Ban of Russian state TV channels and personal sanctions against some propagandists is not enough. Kremlin media faces must be tried precisely as war criminals as they are part of the Russian military machine. Those who are behind justifying civilian killings and incitements to genocide are equally guilty as those who give the orders and carry out actual physical atrocities. Responsibility for informational aggression is a must. Convincing victory of Ukraine is impossible without undeniable victory on information field and holding all the “information war” criminals accountable for their crimes. 



Yuliia Kazdobina
Associate Fellow

The end of the Cold War gave birth to a vision of the European continent as a “Europe whole and free”. The Russian invasion of Ukraine has put an end to the illusion that this is possible with Russia in its current state. 

The Russian view of its security is incompatible with the European Union’s. It wants to control its neighbors and create a buffer zone. In addition, it does not shy away from trying to impose its views by force. 

Liberal domestic order is not acceptable to the Russian leaders since to them it will mean losing power. It’s not acceptable to the Russian people either. In September 2021 only 16% of Russian citizens believed that western-style democracy was the best political system for Russia. 

Despite ample diplomatic efforts on the eve of the full-scale invasion, Russia proceeded to attack and still continues to escalate. Its army has committed unimaginable atrocities with the full approval of its government. It’s now putting its economy on a war footing and continuing to stoke hate and use hybrid methods.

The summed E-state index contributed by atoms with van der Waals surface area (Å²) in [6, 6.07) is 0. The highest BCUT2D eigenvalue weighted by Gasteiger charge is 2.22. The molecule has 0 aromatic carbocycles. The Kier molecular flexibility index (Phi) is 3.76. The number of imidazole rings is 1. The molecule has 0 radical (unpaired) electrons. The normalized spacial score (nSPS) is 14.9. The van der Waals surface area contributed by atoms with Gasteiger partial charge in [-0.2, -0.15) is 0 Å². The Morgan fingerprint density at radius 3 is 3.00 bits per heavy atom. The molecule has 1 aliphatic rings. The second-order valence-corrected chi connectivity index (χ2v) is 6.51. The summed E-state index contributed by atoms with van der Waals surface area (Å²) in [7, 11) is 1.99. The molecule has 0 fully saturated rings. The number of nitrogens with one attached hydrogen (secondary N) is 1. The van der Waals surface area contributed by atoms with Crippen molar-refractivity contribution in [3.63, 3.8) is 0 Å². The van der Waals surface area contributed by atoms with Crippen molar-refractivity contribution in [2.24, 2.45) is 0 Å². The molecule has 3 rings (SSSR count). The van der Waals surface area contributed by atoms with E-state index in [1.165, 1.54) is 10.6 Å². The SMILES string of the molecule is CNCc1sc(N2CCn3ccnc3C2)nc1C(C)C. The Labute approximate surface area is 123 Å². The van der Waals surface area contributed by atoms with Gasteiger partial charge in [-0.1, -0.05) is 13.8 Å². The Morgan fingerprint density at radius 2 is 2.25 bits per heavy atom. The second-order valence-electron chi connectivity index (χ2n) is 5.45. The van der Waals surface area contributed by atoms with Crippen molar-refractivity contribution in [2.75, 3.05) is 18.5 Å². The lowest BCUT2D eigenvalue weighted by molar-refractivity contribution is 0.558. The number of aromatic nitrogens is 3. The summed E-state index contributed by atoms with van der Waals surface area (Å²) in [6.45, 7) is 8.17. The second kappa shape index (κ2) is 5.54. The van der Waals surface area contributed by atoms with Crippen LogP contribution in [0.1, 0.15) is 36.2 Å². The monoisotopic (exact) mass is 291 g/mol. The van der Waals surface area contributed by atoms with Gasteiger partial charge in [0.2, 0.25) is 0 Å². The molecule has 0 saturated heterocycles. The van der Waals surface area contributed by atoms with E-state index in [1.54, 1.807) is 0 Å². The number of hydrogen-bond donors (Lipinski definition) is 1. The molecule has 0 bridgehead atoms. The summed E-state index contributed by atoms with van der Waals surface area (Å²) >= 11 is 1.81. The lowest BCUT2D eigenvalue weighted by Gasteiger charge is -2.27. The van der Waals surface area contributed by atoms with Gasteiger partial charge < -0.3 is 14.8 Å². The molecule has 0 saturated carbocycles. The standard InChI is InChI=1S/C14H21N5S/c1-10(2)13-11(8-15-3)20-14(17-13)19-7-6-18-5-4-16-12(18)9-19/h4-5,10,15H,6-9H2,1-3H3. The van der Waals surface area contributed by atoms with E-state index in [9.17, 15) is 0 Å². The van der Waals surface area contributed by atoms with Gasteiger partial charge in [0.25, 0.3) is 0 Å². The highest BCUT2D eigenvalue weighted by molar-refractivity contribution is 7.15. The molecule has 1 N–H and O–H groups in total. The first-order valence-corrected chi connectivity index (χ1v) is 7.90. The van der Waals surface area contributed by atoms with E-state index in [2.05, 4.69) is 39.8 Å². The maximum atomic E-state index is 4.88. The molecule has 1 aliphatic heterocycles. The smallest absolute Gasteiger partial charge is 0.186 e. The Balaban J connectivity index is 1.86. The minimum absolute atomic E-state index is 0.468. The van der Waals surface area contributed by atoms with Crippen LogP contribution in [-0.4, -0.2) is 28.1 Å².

This means that “Europe whole and free” will remain impossible until Russia is either changed domestically or stripped of its capacity for further aggression. Before that, Europe needs to have a realistic defense plan.




Yevgeniya Gaber
Associate Fellow 

 One year into what experts have called a system-transforming war in the centre of Europe, the global implications of Russia’s full-scale invasion of Ukraine are difficult to overestimate. Since February 24, Russia has turned from a never-trusted yet overwhelmingly feared and respected regional power into an increasingly isolated and sanctioned pariah state. The West, with rare exceptions, has reinvented its unity and solidarity to stand in defence of its moral values and pragmatic interests – both of which demanded clear support for Ukraine. Ukraine, often seen as an ambitious yet underperforming state on the margins of the EU and NATO, has become a catalyzer for both: the demise of Russia, and the rise of the West. 

Unexpectedly for many, this war has moved Russia to the sidelines of history, and placed Ukraine at the core of European and transatlantic security. The miracles of Ukrainian military art on the battle-field and of civilian resilience in the rear, have become textbook examples in areas from operational planning to information security to electronic warfare.